“The first time I met Sydney Buckley was on a summer evening at the beginning of 1922. My father had decided to enrol me at Ivanhoe Grammar School and had taken me with him to meet the Headmaster. In those days, before the Darebin railway station had been built, the nearest railway station to the School was Ivanhoe and the main entrance to the School was from Lower Heidelberg Road, by a long broad gravelled driveway bordered with aloes. It was an impressive driveway, or so it has always seemed in my memory. Some years afterwards it was submerged in what has become the North Oval. But at this time it swept in broad and graceful curves from the Lower Heidelberg Road up to the crest of the hill where stood Sherwood House and the block of classrooms that had not long before been built.
“To me then not quite eleven years old and accustomed only to women teachers, the prospect of meeting the Headmaster of my new school was something to fill me, if not with apprehension, at least with that peculiar anxious tension one feels before an examination or important race.
Ivanhoe House. 1919.
“I cannot recall what picture my imagination had formed of the Headmaster; but whatever it may have been, it was forgotten immediately he stepped out on the balcony of Sherwood to meet us. There was a natural warmth in his greeting which dispelled reserve. He led us into the cool and spacious old entrance hall, paved in the patterned tiles of last century, which echoed each footstep in hollow tones, and then into the Headmaster’s study. He talked of his plans for the School and as he talked his enthusiasm became infectious. His speech was direct and incisive, his eyes – small but alert and bright – held you in their glance.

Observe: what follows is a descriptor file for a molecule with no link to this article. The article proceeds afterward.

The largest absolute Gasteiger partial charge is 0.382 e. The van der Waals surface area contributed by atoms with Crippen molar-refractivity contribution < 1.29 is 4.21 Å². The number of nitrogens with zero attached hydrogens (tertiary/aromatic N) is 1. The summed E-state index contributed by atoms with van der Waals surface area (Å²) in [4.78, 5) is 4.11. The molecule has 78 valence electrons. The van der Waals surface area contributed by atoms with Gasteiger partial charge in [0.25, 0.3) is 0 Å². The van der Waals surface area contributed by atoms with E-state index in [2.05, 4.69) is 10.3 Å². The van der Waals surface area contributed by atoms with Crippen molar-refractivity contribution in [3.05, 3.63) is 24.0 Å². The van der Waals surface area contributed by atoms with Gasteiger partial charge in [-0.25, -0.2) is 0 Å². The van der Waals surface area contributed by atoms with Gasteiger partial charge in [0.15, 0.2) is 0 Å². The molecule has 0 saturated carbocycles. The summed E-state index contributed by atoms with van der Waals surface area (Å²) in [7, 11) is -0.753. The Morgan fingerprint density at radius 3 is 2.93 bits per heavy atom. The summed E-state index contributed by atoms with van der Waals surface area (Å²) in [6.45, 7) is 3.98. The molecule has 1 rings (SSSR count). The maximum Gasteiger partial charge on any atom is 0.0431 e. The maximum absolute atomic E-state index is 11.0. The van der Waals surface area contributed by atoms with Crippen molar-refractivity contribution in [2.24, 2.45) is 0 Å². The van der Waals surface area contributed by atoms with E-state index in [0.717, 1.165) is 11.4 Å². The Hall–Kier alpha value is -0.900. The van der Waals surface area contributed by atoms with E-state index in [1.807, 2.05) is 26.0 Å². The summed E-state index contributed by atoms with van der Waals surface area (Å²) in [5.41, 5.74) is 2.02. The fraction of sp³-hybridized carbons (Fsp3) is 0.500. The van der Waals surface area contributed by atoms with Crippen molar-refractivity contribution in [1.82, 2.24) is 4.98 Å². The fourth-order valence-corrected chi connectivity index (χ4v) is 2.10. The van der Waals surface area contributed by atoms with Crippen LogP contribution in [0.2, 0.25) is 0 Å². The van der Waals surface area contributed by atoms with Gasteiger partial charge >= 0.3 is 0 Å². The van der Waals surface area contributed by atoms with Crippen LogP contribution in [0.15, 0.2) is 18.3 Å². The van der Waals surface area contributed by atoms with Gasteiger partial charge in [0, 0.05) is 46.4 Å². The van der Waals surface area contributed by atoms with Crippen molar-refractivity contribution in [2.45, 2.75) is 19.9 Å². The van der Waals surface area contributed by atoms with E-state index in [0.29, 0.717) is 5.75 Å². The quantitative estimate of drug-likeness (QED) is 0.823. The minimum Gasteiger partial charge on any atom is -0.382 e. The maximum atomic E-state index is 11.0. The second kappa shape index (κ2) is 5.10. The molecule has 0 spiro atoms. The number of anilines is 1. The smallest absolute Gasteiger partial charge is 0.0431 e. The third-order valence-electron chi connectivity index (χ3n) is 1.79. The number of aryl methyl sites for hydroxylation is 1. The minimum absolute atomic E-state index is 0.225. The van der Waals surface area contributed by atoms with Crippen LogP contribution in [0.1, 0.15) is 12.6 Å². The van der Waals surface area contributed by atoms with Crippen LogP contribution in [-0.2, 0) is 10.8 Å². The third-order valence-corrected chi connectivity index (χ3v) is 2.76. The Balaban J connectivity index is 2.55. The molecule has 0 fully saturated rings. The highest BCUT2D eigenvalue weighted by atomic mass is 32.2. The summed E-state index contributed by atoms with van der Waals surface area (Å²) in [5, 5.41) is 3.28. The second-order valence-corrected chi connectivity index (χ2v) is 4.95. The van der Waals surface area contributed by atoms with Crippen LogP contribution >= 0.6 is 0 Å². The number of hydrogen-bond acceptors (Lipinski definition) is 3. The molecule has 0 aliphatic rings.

‘His manner was warm and manly. He showed us over the School – Sherwood House with its imposing tower and its beautiful old balcony draped with wisteria, the stately trees and gardem, the tennis courts, the new oval, the natural ampitheatre where the School had played As You Like It on a beautiful evening the November before, and the two swimming pools. Then, as we were leaving, he suggested we should go with him to the book room and there, to my joy, he presented me with a new school cap.
“The impressions of that first meeting have remained undimmed by the passage of time. So, too almost until his death did the Headmaster himself. Forty years later, as a man of eighty, he still retained the same almost boyish enthusiasm, the same warmth, the same bright and alert eyes and his voice strong, incisive and almost unchanged by the years.”
Buckley served as Army Chaplain
Sydney Buckley’s AIF Attestation Paper dated December 27, 1916.
Lived Respected. Died Regretted.
Sad passing of ‘Cobber’
The Archbishop of Melbourne, the Most Rev. Frank Woods, M.A., D.D. wrote this Foreword in the School history, What Matter I: “Anyone who saw the sea of faces of men and boys at the funeral of Sydney Buckley will have realised that a striking Christian personality had been taken from us. I knew him only in his retirement and for a few short years. Ivanhoe Grammar School is the outward and visible sign of his work and influence but that influence is invisibly active in hundreds of the hearts and minds of his pupils and friends.”
Press clipping from The Age. Wednesday, March 11, 1964.